To continue operating its own and independent 5G networks, Lufthansa Technik received a fixed ten-year license from the German Federal Network Agency (BNetzA) toward the end of 2021. This secures the independent application of this future technology at the Hamburg headquarters for the long term. This also means that nothing stands in the way of further expansion of the campus network there. Due to the promising properties of 5G technology, which Lufthansa Technik is largely free to configure for its own purposes, the company is already considering further possible applications in the advancing digitalization of the MRO (maintenance, repair and overhaul) business. One example of future applications is the localization of components, which could be significantly simplified with upcoming releases of the 5G standard.

projects, it is advisable not to commit to a standard from the outset, but to evaluate specific use cases in an open-ended manner with regard to technology and manufacturers and then to address them with the best technology available at the time," explains Dr. Claudius Noack, IT Consultant at Lufthansa Industry Solutions. The sister company accompanied the process at Lufthansa Technik in an advisory capacity from the very beginning and, based on the experience gained here, now supports companies around the world in rolling out their own 5G networks.

"We are very pleased with the opportunities 5G offers us and with the successful implementation," adds Stephan Drewes, Head of Information Management at Lufthansa Technik. "Of course, we will only roll out this technology further and configure it to fit the specific requirements on-site where 5G demonstrably brings a technological or economic advantage over other wired or radio-based technologies, such as Wi-Fi 6, for the particular use case. In this regard, we place particular trust in the competent partnership with Lufthansa Industry Solutions."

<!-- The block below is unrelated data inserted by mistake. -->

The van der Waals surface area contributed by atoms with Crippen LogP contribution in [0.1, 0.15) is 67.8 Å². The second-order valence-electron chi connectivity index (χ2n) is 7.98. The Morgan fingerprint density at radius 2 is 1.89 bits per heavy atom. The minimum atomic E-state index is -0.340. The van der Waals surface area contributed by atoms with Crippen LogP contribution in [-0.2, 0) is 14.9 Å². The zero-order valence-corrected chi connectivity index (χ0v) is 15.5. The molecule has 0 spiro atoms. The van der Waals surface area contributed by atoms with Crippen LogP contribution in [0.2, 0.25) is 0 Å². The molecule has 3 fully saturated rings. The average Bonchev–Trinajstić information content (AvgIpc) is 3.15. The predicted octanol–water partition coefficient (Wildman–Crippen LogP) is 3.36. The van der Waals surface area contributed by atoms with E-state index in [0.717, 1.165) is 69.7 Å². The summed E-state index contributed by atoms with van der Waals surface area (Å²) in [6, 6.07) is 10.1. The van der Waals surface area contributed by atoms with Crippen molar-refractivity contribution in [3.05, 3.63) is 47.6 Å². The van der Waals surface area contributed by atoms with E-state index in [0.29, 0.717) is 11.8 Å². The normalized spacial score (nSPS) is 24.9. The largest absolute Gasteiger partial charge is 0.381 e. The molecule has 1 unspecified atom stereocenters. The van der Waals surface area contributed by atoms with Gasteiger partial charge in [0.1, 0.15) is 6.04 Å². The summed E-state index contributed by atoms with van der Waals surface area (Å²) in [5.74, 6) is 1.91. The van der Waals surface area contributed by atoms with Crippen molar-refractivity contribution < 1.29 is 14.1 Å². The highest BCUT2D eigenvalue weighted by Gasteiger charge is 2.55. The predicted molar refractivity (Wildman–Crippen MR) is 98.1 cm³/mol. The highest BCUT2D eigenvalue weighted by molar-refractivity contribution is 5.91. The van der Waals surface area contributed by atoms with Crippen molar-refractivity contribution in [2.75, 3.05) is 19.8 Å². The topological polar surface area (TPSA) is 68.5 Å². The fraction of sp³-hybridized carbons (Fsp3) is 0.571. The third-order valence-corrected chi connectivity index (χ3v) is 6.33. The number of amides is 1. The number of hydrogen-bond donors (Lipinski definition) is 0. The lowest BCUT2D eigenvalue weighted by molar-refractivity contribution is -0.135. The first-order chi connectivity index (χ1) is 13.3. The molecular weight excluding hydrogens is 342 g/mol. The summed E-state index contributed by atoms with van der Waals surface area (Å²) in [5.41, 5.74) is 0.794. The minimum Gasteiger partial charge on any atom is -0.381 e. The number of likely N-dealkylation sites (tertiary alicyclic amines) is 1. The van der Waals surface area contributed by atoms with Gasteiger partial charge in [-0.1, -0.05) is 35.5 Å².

Interference between 5G network and flight operations ruled out here

Not least because the Hamburg base is directly adjacent to the Hanseatic city's international airport, Lufthansa Technik also pays utmost attention to the operational security of its radio networks. Possible interference of 5G technology with flight operations, as has recently been the subject of controversial discussion, especially in the United States, is ruled out at the Hamburg base simply because of the frequency bands used in Europe.

The frequency band used by Lufthansa Technik is between 3.7 and 3.8 GHz. Compared with the public 5G band (3.7 to 3.98 GHz) in the United States, the safety margin to the frequency band used by radar altimeters on commercial aircraft (4.2 to 4.4 GHz) is twice as large here. Moreover, Lufthansa Technik has so far employed 5G technology exclusively inside industrial buildings, which, with their high steel and concrete content, massively shield all wireless networks from the outside world.

Due to its own high safety standards, Lufthansa Technik has had BNetzA document the clearance of its 5G network with a so-called site certificate, although this is not actually mandatory given the performance of the 5G antennas used here. In addition, measurements were carried out at the Hamburg base in February 2022 in collaboration with the technology company Rohde & Schwarz. The company's world-renowned experts in mobile network quality measurements were unable to detect any 5G signals outside the areas designated for the campus network, with the network scanner used being significantly more sensitive than a cell phone and registering even the weakest signals.

* LEAP engines are a product of CFM International, a 50/50 joint venture between GE and Safran Aircraft Engines.